african plains
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Models of the global carbon cycle typically include plants, microbes, soil, and the atmosphere. But they may be leaving out an important variable: Animals, from earthworms to elephants, can have a significant, though heretofore little-studied, influence on how carbon is captured and stored in ecosystems.

A new theoretical framework, published in the Journal of Geophysical Research: Biogeosciences by Matteo Rizzuto and colleagues, offers a road map for including animals in carbon cycle models. Their work shows that adding both herbivores and to such models significantly alters both the amount and the dynamics of carbon cycling.

Future modeling of carbon dynamics, important for understanding climate change and designing nature-based projects, should take animals into consideration as well, researchers argue.

Animals affect carbon cycling directly by eating plants or by eating other animals that eat plants. By producing waste, respiring, and even trampling leaves on the , they also indirectly speed up the rate at which nutrients—including carbon—are recycled. Overall, the authors found, on average, a twofold increase in ecosystem carbon sequestration when animals were included in their carbon cycle model.

By pairing an ecosystem compartment model (which considers plant, animal, and soil microbial trophic compartments) with a traditional carbon modeling approach, the authors found noteworthy increases in both primary productivity (i.e., ) and carbon sequestration, as well as changes to carbon cycle dynamics, when animals are included in carbon models.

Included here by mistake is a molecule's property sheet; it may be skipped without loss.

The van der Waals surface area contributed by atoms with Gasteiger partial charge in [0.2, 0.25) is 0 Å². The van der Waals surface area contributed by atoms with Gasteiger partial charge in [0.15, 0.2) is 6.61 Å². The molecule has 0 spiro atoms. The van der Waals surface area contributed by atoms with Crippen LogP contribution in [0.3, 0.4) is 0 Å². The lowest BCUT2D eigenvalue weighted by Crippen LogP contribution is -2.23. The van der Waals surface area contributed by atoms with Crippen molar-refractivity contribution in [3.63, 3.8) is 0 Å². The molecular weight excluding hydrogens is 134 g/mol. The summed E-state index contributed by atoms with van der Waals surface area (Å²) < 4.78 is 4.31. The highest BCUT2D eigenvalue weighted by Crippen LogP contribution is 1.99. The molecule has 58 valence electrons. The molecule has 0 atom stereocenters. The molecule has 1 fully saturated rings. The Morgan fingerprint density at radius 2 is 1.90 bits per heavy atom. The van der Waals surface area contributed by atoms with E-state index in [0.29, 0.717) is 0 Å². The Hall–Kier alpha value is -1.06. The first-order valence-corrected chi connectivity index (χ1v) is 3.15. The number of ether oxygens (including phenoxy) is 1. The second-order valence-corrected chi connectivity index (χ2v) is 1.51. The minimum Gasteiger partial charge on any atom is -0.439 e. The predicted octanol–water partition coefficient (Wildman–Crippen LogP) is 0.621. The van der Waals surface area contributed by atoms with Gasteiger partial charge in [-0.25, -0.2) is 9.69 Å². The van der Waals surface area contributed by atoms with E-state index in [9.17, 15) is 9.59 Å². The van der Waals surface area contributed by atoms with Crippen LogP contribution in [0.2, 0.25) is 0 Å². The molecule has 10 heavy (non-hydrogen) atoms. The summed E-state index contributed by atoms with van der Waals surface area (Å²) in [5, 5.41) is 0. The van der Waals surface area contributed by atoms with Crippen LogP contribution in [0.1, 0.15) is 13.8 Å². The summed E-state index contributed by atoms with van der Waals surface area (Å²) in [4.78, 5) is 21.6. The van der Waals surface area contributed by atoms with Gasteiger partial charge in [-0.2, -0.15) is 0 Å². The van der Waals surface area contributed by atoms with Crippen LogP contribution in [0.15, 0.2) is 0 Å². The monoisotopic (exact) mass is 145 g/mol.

Importantly, these effects can be complex and are mediated by feedback loops that are still not completely understood. For example, a scenario that includes

but not predators showed the highest levels of carbon sequestration. Adding in predators decreased overall carbon sequestration, though it remained higher than a scenario with no animals.

Adding animals to carbon cycle models leads to a significant “rewiring” of the carbon cycle that will require further study to better understand, the authors conclude. Distinguishing between herbivore and predator types, as well as adding ecosystem-specific animal behavior dynamics to models, could help refine models in the future.

This kind of work could inform future nature-based carbon sequestration proposals and highlights the importance of animals of all kinds for combating .

More information:
Matteo Rizzuto et al, Rewiring the Carbon Cycle: A Theoretical Framework for Animal‐Driven Ecosystem Carbon Sequestration, Journal of Geophysical Research: Biogeosciences (2024). DOI: 10.1029/2024JG008026

This story is republished courtesy of Eos, hosted by the American Geophysical Union. Read the original story here.

Animals deserve to be included in global carbon cycle models as well, say researchers (2024, April 16)
retrieved 16 April 2024

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